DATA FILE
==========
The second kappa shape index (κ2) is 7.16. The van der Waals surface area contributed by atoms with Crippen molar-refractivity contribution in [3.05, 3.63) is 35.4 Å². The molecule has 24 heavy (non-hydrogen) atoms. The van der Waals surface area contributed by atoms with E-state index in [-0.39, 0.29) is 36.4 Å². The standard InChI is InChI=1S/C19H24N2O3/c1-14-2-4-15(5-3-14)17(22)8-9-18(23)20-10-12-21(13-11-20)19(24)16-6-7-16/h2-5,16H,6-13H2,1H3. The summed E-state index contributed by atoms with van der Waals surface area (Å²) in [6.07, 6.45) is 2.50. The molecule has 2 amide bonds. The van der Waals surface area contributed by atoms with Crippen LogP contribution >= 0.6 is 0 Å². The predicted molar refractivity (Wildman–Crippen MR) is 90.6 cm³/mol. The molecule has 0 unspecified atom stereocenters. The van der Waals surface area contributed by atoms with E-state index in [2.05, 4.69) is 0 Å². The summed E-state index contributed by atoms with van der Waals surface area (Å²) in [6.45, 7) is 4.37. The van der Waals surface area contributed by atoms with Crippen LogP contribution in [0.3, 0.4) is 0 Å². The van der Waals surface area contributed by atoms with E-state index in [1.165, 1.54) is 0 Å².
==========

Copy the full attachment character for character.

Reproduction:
The second kappa shape index (κ2) is 7.16. The van der Waals surface area contributed by atoms with Crippen molar-refractivity contribution in [3.05, 3.63) is 35.4 Å². The molecule has 24 heavy (non-hydrogen) atoms. The van der Waals surface area contributed by atoms with E-state index in [-0.39, 0.29) is 36.4 Å². The standard InChI is InChI=1S/C19H24N2O3/c1-14-2-4-15(5-3-14)17(22)8-9-18(23)20-10-12-21(13-11-20)19(24)16-6-7-16/h2-5,16H,6-13H2,1H3. The summed E-state index contributed by atoms with van der Waals surface area (Å²) in [6.07, 6.45) is 2.50. The molecule has 2 amide bonds. The van der Waals surface area contributed by atoms with Crippen LogP contribution >= 0.6 is 0 Å². The predicted molar refractivity (Wildman–Crippen MR) is 90.6 cm³/mol. The molecule has 0 unspecified atom stereocenters. The van der Waals surface area contributed by atoms with E-state index in [2.05, 4.69) is 0 Å². The summed E-state index contributed by atoms with van der Waals surface area (Å²) in [6.45, 7) is 4.37. The van der Waals surface area contributed by atoms with Crippen LogP contribution in [0.3, 0.4) is 0 Å². The van der Waals surface area contributed by atoms with E-state index in [1.165, 1.54) is 0 Å².